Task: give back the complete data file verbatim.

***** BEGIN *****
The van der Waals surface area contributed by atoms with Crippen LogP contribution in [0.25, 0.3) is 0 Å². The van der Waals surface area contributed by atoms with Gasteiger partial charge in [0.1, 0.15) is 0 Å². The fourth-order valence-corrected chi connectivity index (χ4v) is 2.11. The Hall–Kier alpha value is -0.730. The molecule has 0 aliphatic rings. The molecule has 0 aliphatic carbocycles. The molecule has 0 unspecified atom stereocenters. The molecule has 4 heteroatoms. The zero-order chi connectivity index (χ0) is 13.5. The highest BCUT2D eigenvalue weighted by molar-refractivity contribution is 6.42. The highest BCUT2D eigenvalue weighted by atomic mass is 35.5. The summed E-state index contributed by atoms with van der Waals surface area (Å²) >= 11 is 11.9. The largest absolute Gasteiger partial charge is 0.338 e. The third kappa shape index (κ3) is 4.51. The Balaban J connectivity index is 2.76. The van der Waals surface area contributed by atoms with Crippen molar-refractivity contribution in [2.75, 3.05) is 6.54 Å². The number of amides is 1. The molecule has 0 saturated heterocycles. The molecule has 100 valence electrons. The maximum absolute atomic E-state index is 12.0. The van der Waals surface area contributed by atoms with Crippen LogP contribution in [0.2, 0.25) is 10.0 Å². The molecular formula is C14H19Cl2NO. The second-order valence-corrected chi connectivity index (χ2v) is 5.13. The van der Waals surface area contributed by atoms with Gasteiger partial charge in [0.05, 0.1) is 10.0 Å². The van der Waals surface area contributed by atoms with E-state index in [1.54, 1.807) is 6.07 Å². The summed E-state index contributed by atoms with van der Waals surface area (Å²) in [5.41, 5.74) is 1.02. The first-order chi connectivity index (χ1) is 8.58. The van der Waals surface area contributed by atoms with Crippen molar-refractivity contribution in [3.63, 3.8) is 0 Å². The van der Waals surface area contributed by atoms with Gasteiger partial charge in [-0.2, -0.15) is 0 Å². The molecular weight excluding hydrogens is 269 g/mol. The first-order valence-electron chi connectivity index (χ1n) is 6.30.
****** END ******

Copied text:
The van der Waals surface area contributed by atoms with Crippen LogP contribution in [0.25, 0.3) is 0 Å². The van der Waals surface area contributed by atoms with Gasteiger partial charge in [0.1, 0.15) is 0 Å². The fourth-order valence-corrected chi connectivity index (χ4v) is 2.11. The Hall–Kier alpha value is -0.730. The molecule has 0 aliphatic rings. The molecule has 0 aliphatic carbocycles. The molecule has 0 unspecified atom stereocenters. The molecule has 4 heteroatoms. The zero-order chi connectivity index (χ0) is 13.5. The highest BCUT2D eigenvalue weighted by molar-refractivity contribution is 6.42. The highest BCUT2D eigenvalue weighted by atomic mass is 35.5. The summed E-state index contributed by atoms with van der Waals surface area (Å²) >= 11 is 11.9. The largest absolute Gasteiger partial charge is 0.338 e. The third kappa shape index (κ3) is 4.51. The Balaban J connectivity index is 2.76. The van der Waals surface area contributed by atoms with Crippen molar-refractivity contribution in [2.75, 3.05) is 6.54 Å². The number of amides is 1. The molecule has 0 saturated heterocycles. The molecule has 100 valence electrons. The maximum absolute atomic E-state index is 12.0. The van der Waals surface area contributed by atoms with Crippen LogP contribution in [0.2, 0.25) is 10.0 Å². The molecular formula is C14H19Cl2NO. The second-order valence-corrected chi connectivity index (χ2v) is 5.13. The van der Waals surface area contributed by atoms with Gasteiger partial charge in [0.05, 0.1) is 10.0 Å². The van der Waals surface area contributed by atoms with E-state index in [1.54, 1.807) is 6.07 Å². The summed E-state index contributed by atoms with van der Waals surface area (Å²) in [5.41, 5.74) is 1.02. The first-order chi connectivity index (χ1) is 8.58. The van der Waals surface area contributed by atoms with Crippen molar-refractivity contribution in [3.63, 3.8) is 0 Å². The van der Waals surface area contributed by atoms with Gasteiger partial charge in [-0.2, -0.15) is 0 Å². The molecular weight excluding hydrogens is 269 g/mol. The first-order valence-electron chi connectivity index (χ1n) is 6.30.